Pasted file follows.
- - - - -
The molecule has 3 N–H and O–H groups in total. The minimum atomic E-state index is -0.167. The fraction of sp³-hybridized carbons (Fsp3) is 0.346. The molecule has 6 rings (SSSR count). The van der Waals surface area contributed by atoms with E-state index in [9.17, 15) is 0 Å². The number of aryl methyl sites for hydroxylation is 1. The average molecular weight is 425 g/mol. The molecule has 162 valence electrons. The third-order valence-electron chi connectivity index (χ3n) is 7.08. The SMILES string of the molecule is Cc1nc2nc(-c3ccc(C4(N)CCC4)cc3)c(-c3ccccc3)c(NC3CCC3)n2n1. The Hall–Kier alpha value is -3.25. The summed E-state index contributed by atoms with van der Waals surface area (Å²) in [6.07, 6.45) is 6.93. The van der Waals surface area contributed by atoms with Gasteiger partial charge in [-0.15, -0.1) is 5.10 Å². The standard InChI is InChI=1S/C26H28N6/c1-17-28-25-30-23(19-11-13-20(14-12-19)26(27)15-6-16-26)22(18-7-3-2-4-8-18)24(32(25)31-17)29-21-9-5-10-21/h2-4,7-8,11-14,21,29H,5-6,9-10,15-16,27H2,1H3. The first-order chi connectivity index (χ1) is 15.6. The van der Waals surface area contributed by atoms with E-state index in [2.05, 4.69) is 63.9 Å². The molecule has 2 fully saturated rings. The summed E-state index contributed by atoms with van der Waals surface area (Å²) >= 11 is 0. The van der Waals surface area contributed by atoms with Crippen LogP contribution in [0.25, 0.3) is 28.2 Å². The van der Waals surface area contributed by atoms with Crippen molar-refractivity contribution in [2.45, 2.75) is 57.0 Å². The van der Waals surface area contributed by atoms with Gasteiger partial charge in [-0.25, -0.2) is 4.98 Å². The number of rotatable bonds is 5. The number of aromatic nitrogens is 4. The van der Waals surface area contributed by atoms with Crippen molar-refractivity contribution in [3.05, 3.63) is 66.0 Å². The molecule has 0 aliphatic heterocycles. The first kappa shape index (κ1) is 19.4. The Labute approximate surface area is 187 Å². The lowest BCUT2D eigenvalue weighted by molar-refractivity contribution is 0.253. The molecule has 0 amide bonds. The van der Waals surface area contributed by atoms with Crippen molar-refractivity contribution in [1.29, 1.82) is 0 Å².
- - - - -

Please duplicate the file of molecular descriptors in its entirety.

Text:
The molecule has 3 N–H and O–H groups in total. The minimum atomic E-state index is -0.167. The fraction of sp³-hybridized carbons (Fsp3) is 0.346. The molecule has 6 rings (SSSR count). The van der Waals surface area contributed by atoms with E-state index in [9.17, 15) is 0 Å². The number of aryl methyl sites for hydroxylation is 1. The average molecular weight is 425 g/mol. The molecule has 162 valence electrons. The third-order valence-electron chi connectivity index (χ3n) is 7.08. The SMILES string of the molecule is Cc1nc2nc(-c3ccc(C4(N)CCC4)cc3)c(-c3ccccc3)c(NC3CCC3)n2n1. The Hall–Kier alpha value is -3.25. The summed E-state index contributed by atoms with van der Waals surface area (Å²) in [6.07, 6.45) is 6.93. The van der Waals surface area contributed by atoms with Gasteiger partial charge in [-0.15, -0.1) is 5.10 Å². The standard InChI is InChI=1S/C26H28N6/c1-17-28-25-30-23(19-11-13-20(14-12-19)26(27)15-6-16-26)22(18-7-3-2-4-8-18)24(32(25)31-17)29-21-9-5-10-21/h2-4,7-8,11-14,21,29H,5-6,9-10,15-16,27H2,1H3. The first-order chi connectivity index (χ1) is 15.6. The van der Waals surface area contributed by atoms with E-state index in [2.05, 4.69) is 63.9 Å². The molecule has 2 fully saturated rings. The summed E-state index contributed by atoms with van der Waals surface area (Å²) >= 11 is 0. The van der Waals surface area contributed by atoms with Crippen LogP contribution in [0.25, 0.3) is 28.2 Å². The van der Waals surface area contributed by atoms with Crippen molar-refractivity contribution in [2.45, 2.75) is 57.0 Å². The van der Waals surface area contributed by atoms with Gasteiger partial charge in [-0.25, -0.2) is 4.98 Å². The number of rotatable bonds is 5. The number of aromatic nitrogens is 4. The van der Waals surface area contributed by atoms with Crippen molar-refractivity contribution in [3.05, 3.63) is 66.0 Å². The molecule has 0 aliphatic heterocycles. The first kappa shape index (κ1) is 19.4. The Labute approximate surface area is 187 Å². The lowest BCUT2D eigenvalue weighted by molar-refractivity contribution is 0.253. The molecule has 0 amide bonds. The van der Waals surface area contributed by atoms with Crippen molar-refractivity contribution in [1.29, 1.82) is 0 Å².